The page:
The Kuro Toga solves this problem as it actually rotates the lead 1/4 turn every time you advance the lead so you always have a ‘new’ edge on your lead. How cool is that? It does take a bit of getting used to as if you’ve been using mechanical pencils for a long time it’s likely that you automatically rotate your pencil, always chasing a sharp edge. You have to retrain yourself not to do that as the pencil is doing it for you, and doing it better.
These pencils come in two forms – metal and plastic. The street price for the metal pencil is $16-17, while the plastic one show above is around $7.50. They’re available in 0.3mm and 0.5mm and both versions can be had in a variety of colors.
Caran D’Arche Pencil
At first glance this French-made pencil looks like many others. It is extremely well made, with a lacquered metal body a clip that, while removable, also snaps in place if you do use it. It has all the features of a superbly made mechanical pencil. Thank can be said for other pencils as well, though, and that’s not why I’ve included it here or why it’s become my ‘go to’ pencil. Rather, this choice is all about balance.
That’s right…balance. Have you ever thought about it with respect to a mechanical pencil? If you actually check the balance of mechanical pencils you generally find that they balance either at the mid-point or a bit in front of it. How far this is from the point, of course, is then dependent upon how long the pencil is, which varies somewhat.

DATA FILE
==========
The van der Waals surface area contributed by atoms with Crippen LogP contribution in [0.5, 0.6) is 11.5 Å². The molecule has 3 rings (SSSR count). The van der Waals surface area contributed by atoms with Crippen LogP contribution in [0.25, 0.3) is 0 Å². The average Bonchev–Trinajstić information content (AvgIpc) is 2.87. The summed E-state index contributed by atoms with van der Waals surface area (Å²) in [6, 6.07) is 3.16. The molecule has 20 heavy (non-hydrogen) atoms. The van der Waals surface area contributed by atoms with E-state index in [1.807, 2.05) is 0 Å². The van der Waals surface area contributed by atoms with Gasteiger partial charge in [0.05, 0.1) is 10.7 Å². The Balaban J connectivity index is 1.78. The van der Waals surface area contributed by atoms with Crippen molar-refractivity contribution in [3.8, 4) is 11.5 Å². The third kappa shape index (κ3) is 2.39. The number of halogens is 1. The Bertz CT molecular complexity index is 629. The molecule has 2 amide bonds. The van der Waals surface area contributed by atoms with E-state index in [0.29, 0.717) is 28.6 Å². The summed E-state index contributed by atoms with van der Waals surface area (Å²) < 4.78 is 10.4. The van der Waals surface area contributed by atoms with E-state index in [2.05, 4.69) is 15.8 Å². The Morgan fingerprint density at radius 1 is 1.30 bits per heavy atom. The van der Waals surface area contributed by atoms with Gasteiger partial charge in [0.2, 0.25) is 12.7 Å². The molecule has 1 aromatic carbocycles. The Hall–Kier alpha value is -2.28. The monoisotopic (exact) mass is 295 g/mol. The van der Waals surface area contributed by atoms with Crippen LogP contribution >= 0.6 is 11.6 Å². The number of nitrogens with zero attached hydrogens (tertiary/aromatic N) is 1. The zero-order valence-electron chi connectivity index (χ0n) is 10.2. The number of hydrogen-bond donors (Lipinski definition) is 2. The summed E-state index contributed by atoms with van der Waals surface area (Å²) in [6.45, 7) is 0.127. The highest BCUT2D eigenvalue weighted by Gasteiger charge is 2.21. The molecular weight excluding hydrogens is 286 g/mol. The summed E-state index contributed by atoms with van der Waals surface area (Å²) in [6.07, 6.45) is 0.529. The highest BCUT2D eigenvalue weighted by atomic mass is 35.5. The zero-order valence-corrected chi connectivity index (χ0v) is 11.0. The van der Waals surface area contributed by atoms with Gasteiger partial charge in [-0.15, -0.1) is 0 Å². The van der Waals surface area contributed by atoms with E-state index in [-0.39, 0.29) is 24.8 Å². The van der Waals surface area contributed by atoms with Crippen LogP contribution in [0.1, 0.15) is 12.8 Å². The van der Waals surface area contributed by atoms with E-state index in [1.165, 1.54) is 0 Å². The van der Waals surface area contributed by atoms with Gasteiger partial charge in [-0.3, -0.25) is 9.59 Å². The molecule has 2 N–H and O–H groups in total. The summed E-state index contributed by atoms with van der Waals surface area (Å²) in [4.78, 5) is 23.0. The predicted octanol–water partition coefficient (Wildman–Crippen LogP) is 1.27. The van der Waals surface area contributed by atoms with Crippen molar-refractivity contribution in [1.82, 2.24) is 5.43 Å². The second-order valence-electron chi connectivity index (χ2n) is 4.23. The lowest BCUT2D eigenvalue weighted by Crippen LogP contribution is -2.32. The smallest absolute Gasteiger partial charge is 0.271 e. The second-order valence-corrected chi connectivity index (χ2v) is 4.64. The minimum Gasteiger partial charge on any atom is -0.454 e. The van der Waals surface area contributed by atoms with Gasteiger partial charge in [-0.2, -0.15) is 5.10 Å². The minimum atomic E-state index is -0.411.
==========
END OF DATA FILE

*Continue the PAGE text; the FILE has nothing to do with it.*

Is that optimal? Maybe, maybe not. For those of us who use fountain pens, or even posted Pitt or Sakura pens, we’re used to pointy things with a balance point behind the mid-point. We’re used to the weight being born mostly by the fleshy lump between our thumb and forefinger. So, to match that, we’d need a mechanical pencil with its balance point behind the mid-point, just like our pens.
Well, shazaam…that’s exactly what you get with the Caran D’Arche mechanical pencil. Those French think of everything. I just love this pencil for that reason – it feels like a fountain pen. It’s also very nice if you want to lightly shade something as the tip can be floated over the paper much easier. If there’s a downside to this pencil it’s that Caran D’Arche has spared no expense in producing a very precise, metal-bodied pen with a super finish, and you get to pay for the privilege of owning one. I paid $28 for mine and consider it money well-spent.
What’s important to you when it comes to mechanical pencils? Which is your favorite?